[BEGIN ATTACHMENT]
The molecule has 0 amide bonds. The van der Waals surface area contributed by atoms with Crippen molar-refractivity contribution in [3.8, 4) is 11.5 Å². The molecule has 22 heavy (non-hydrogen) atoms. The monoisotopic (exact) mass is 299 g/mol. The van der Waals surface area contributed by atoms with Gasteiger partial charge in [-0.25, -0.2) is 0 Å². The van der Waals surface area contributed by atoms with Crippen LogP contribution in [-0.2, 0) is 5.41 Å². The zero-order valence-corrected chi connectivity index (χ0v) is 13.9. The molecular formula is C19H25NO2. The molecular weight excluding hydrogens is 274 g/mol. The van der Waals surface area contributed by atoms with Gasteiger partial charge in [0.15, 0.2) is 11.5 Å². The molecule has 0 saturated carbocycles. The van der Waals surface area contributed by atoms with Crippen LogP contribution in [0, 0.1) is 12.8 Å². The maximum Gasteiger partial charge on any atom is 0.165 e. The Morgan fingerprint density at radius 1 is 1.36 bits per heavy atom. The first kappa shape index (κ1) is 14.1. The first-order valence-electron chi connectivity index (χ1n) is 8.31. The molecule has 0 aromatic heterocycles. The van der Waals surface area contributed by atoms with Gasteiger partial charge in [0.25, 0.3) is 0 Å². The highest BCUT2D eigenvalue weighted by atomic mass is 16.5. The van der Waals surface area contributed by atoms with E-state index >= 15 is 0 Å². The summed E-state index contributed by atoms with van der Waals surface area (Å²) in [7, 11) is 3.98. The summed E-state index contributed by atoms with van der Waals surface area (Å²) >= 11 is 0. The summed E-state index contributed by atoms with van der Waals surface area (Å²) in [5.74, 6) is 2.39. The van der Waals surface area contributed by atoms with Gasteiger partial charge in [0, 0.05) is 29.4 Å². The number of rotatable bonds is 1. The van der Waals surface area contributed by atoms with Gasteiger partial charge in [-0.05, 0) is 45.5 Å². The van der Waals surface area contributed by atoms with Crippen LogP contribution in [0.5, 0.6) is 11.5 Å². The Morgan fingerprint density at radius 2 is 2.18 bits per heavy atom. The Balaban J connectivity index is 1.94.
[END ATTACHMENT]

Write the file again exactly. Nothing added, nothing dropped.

The molecule has 0 amide bonds. The van der Waals surface area contributed by atoms with Crippen molar-refractivity contribution in [3.8, 4) is 11.5 Å². The molecule has 22 heavy (non-hydrogen) atoms. The monoisotopic (exact) mass is 299 g/mol. The van der Waals surface area contributed by atoms with Gasteiger partial charge in [-0.25, -0.2) is 0 Å². The van der Waals surface area contributed by atoms with Crippen LogP contribution in [-0.2, 0) is 5.41 Å². The zero-order valence-corrected chi connectivity index (χ0v) is 13.9. The molecular formula is C19H25NO2. The molecular weight excluding hydrogens is 274 g/mol. The van der Waals surface area contributed by atoms with Gasteiger partial charge in [0.15, 0.2) is 11.5 Å². The molecule has 0 saturated carbocycles. The van der Waals surface area contributed by atoms with Crippen LogP contribution in [0, 0.1) is 12.8 Å². The maximum Gasteiger partial charge on any atom is 0.165 e. The Morgan fingerprint density at radius 1 is 1.36 bits per heavy atom. The first kappa shape index (κ1) is 14.1. The first-order valence-electron chi connectivity index (χ1n) is 8.31. The molecule has 0 aromatic heterocycles. The van der Waals surface area contributed by atoms with Gasteiger partial charge in [0.25, 0.3) is 0 Å². The highest BCUT2D eigenvalue weighted by atomic mass is 16.5. The van der Waals surface area contributed by atoms with E-state index >= 15 is 0 Å². The summed E-state index contributed by atoms with van der Waals surface area (Å²) in [7, 11) is 3.98. The summed E-state index contributed by atoms with van der Waals surface area (Å²) >= 11 is 0. The summed E-state index contributed by atoms with van der Waals surface area (Å²) in [5.74, 6) is 2.39. The van der Waals surface area contributed by atoms with Gasteiger partial charge in [0, 0.05) is 29.4 Å². The number of rotatable bonds is 1. The van der Waals surface area contributed by atoms with Gasteiger partial charge in [-0.05, 0) is 45.5 Å². The van der Waals surface area contributed by atoms with Crippen LogP contribution in [0.5, 0.6) is 11.5 Å². The Morgan fingerprint density at radius 2 is 2.18 bits per heavy atom. The Balaban J connectivity index is 1.94.